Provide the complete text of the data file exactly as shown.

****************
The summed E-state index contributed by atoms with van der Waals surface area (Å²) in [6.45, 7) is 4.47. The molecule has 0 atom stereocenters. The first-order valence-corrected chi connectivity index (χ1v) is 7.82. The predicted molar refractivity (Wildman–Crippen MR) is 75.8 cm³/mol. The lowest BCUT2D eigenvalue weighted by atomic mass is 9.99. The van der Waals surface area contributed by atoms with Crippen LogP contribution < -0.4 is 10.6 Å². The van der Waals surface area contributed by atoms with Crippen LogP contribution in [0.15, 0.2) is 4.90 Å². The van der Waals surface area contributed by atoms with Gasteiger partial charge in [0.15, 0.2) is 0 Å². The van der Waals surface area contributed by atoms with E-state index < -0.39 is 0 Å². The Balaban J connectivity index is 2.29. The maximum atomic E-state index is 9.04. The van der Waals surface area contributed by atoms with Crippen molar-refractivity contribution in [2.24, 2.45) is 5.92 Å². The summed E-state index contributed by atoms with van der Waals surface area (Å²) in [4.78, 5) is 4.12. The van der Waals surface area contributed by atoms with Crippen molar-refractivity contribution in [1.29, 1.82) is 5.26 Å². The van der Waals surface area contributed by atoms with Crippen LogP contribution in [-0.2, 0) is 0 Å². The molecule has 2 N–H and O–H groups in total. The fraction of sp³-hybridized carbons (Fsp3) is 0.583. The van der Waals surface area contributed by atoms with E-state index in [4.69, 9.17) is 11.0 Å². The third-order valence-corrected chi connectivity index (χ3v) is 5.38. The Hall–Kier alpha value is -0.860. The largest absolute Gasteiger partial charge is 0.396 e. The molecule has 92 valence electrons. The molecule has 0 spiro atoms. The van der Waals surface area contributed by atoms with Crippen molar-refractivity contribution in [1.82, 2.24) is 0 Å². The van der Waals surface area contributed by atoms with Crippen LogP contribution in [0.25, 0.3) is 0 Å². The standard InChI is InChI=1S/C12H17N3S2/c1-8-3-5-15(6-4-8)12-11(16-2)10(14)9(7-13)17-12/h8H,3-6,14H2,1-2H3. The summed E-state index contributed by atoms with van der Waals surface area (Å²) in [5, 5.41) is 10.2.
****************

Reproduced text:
The summed E-state index contributed by atoms with van der Waals surface area (Å²) in [6.45, 7) is 4.47. The molecule has 0 atom stereocenters. The first-order valence-corrected chi connectivity index (χ1v) is 7.82. The predicted molar refractivity (Wildman–Crippen MR) is 75.8 cm³/mol. The lowest BCUT2D eigenvalue weighted by atomic mass is 9.99. The van der Waals surface area contributed by atoms with Crippen LogP contribution < -0.4 is 10.6 Å². The van der Waals surface area contributed by atoms with Crippen LogP contribution in [0.15, 0.2) is 4.90 Å². The van der Waals surface area contributed by atoms with Gasteiger partial charge in [0.15, 0.2) is 0 Å². The van der Waals surface area contributed by atoms with E-state index < -0.39 is 0 Å². The Balaban J connectivity index is 2.29. The maximum atomic E-state index is 9.04. The van der Waals surface area contributed by atoms with Crippen molar-refractivity contribution in [2.24, 2.45) is 5.92 Å². The summed E-state index contributed by atoms with van der Waals surface area (Å²) in [4.78, 5) is 4.12. The van der Waals surface area contributed by atoms with Crippen molar-refractivity contribution in [1.29, 1.82) is 5.26 Å². The van der Waals surface area contributed by atoms with Crippen LogP contribution in [-0.2, 0) is 0 Å². The molecule has 2 N–H and O–H groups in total. The fraction of sp³-hybridized carbons (Fsp3) is 0.583. The van der Waals surface area contributed by atoms with E-state index in [4.69, 9.17) is 11.0 Å². The third-order valence-corrected chi connectivity index (χ3v) is 5.38. The Hall–Kier alpha value is -0.860. The largest absolute Gasteiger partial charge is 0.396 e. The molecule has 92 valence electrons. The molecule has 0 spiro atoms. The van der Waals surface area contributed by atoms with Crippen molar-refractivity contribution in [1.82, 2.24) is 0 Å². The van der Waals surface area contributed by atoms with Crippen LogP contribution in [0.25, 0.3) is 0 Å². The standard InChI is InChI=1S/C12H17N3S2/c1-8-3-5-15(6-4-8)12-11(16-2)10(14)9(7-13)17-12/h8H,3-6,14H2,1-2H3. The summed E-state index contributed by atoms with van der Waals surface area (Å²) in [5, 5.41) is 10.2.